Tuesday 16th July 2019
Tuesday, 16th of July 2019
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Organisation unveils ecological project, targets poor Niger Delta women

Lift Above Poverty Organisation otherwise known as LAPO Microfinance Bank has unveiled its Ecological Intervention Project for the next five years, focusing on the economic emancipation of minimum of “two to five million poor Niger Delta women who depend heavily on the environment for survival”.

Ogoniland
Residents of Ogoniland in the Niger Delta region

In a media chart with selected journalists in Lagos during the week, Managing Director and Chief Executive Officer of the company, Dr. Godwin Ehigiamusoe, said LAPO’s intervention is specially focused on discouraging heavy users of firewood for domestic cooking and lightening.

Ehigiamusoe said the briefing was part of efforts to interface with the public on the giant strides made so far by LAPO Microfinance Bank, especially on its commitment to helping to alleviate the sufferings of many downtrodden Nigerians.

The LAPO Microfinance boss explained that in substitution for the depletion of the nation’s forest, in the name of fetching firewood for domestic cooking, his company has been making available and distributing clean energy cooking gas and solar lanterns for women across the nooks and crannies of Benin, Delta State, with utmost intention of reaching across the entire region in the next five years.

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According to him, “so far, we have distributed over 302,000 solar lanterns to these women. Of equal importance is also how we are discouraging them from further harming the environment and subsequently contributing to the dangerous global warming through their heavy reliance on firewood for domestic cooking.

“What we have done in this regard is to provide for them, clean energy cooking gas, in replacement of firewood. We have distributed about 400,000 of these items so far.  And it is our utmost intention to reach out to as much as two to five million women across the region, say in the next five years.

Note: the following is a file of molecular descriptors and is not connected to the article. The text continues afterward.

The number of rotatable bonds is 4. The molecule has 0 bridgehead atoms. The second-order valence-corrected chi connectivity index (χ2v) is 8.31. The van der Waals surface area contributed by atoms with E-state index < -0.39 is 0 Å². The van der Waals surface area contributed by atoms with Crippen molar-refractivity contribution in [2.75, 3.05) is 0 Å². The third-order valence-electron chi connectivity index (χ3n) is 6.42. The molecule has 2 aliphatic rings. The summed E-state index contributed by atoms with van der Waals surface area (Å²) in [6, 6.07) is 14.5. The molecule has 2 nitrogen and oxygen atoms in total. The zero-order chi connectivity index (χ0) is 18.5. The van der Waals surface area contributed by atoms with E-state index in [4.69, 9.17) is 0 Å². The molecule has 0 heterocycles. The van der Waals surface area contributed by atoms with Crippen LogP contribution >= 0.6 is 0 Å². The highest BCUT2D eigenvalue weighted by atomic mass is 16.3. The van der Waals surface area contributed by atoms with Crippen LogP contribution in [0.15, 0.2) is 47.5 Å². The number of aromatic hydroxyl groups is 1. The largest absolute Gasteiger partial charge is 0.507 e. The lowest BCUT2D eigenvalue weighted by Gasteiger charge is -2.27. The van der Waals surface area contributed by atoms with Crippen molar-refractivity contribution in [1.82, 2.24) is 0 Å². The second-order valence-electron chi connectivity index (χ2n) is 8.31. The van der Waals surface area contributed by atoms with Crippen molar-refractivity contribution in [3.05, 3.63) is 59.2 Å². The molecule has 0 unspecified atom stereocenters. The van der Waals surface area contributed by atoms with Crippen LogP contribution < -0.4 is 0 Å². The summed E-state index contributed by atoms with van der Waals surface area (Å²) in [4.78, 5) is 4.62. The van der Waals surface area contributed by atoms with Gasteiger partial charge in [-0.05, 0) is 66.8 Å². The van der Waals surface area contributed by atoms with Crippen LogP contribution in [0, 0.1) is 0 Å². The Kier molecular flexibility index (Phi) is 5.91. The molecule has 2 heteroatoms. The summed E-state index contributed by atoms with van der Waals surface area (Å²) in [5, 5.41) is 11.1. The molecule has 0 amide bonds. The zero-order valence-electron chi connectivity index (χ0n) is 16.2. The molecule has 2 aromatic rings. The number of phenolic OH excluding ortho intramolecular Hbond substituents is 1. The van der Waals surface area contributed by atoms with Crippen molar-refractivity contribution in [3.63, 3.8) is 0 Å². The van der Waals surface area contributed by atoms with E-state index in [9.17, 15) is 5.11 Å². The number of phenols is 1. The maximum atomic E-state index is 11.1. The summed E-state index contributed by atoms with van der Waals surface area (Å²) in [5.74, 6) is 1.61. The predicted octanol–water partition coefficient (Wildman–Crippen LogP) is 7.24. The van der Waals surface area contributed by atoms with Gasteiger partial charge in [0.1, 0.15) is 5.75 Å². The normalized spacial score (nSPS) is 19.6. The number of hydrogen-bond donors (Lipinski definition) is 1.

“To deliver on this, we have international partners from India and Europe that are supplying us with these cylinders. And at the end of the day, we want these women to stop using firewood for domestic cooking and Kerosene for lightening because of the harms it does to the environment and the consequences on us all,” he added.

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According to the United Nations, deforestation, occasioned from heavy use of firewoods among others, are attributable factors responsible for global warming, which has attained a dangerous dimension with catastrophic consequences on humans.

Ehigiamusoe, a former Consultant to the Central Bank of Nigeria on Microfinance Banks, also recounted the beautiful journey of how LAPO was personally conceived by him, with the initial capital of N3.00, grown into over N2 billion capital base today, with about 7,000 employees gainfully engaged in its over 485 branches across the country; how he personally ran the company in his parlour for one year before the its institutionalisation and eventual growth into a formidable microfinance lending institution today.

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“LAPO is not really a commercial Microfinance Bank in a real sense of it. What we do primarily is to lift people out of poverty. For instance, on a monthly basis now, we disburse N14.1 billion to people in form of loan. And what we get back in form of deposit, on monthly basis, is barely N2 billion.

“So, for us, there are three key elements in poverty. One, material deprivation; two, poor health; and three, social exclusion. Therefore, one key actionable plan to address this economic challenge is provision of access to funds for trading and other productive economic activities by the lowest of the low of the society.

“And in our three decades of operation, we have remained steadfast in discharging this commitment. Currently, LAPO has about four million customer base. We have 486 branches across the country, with about 7,000 employees. We just concluded a multi-million-naira health facility in Benin, Delta State, with a subjection of it (MIR diagnostic center) costing over N500 million,” he reminisced.

By Bankole Shakirudeen Adeshina

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